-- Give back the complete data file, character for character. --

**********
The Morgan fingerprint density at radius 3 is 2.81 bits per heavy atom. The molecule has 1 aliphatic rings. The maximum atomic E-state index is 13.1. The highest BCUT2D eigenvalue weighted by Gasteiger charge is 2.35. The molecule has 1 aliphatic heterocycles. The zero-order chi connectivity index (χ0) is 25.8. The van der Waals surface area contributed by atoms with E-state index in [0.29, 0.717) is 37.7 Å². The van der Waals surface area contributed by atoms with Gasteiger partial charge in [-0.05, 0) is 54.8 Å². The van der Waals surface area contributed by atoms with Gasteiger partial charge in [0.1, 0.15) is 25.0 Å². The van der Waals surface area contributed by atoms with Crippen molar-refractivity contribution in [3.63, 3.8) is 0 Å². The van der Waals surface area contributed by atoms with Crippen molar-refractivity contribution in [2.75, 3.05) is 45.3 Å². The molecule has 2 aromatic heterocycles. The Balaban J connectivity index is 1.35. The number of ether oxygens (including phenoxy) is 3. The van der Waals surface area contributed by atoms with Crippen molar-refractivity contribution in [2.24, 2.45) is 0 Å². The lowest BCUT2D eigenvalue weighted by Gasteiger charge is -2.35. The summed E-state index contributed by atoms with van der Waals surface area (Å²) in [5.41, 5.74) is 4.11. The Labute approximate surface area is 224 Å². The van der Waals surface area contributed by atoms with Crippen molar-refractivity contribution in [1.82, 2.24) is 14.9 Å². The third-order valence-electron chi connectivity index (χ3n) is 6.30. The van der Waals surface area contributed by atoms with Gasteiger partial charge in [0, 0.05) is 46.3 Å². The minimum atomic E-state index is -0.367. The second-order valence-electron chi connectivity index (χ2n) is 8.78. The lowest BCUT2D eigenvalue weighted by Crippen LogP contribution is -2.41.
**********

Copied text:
The Morgan fingerprint density at radius 3 is 2.81 bits per heavy atom. The molecule has 1 aliphatic rings. The maximum atomic E-state index is 13.1. The highest BCUT2D eigenvalue weighted by Gasteiger charge is 2.35. The molecule has 1 aliphatic heterocycles. The zero-order chi connectivity index (χ0) is 25.8. The van der Waals surface area contributed by atoms with E-state index in [0.29, 0.717) is 37.7 Å². The van der Waals surface area contributed by atoms with Gasteiger partial charge in [-0.05, 0) is 54.8 Å². The van der Waals surface area contributed by atoms with Gasteiger partial charge in [0.1, 0.15) is 25.0 Å². The van der Waals surface area contributed by atoms with Crippen molar-refractivity contribution in [3.63, 3.8) is 0 Å². The van der Waals surface area contributed by atoms with Crippen molar-refractivity contribution in [2.75, 3.05) is 45.3 Å². The molecule has 2 aromatic heterocycles. The Balaban J connectivity index is 1.35. The number of ether oxygens (including phenoxy) is 3. The van der Waals surface area contributed by atoms with Crippen molar-refractivity contribution in [2.24, 2.45) is 0 Å². The lowest BCUT2D eigenvalue weighted by Gasteiger charge is -2.35. The summed E-state index contributed by atoms with van der Waals surface area (Å²) in [5.41, 5.74) is 4.11. The Labute approximate surface area is 224 Å². The van der Waals surface area contributed by atoms with Crippen molar-refractivity contribution in [1.82, 2.24) is 14.9 Å². The third-order valence-electron chi connectivity index (χ3n) is 6.30. The van der Waals surface area contributed by atoms with Gasteiger partial charge in [0, 0.05) is 46.3 Å². The minimum atomic E-state index is -0.367. The second-order valence-electron chi connectivity index (χ2n) is 8.78. The lowest BCUT2D eigenvalue weighted by Crippen LogP contribution is -2.41.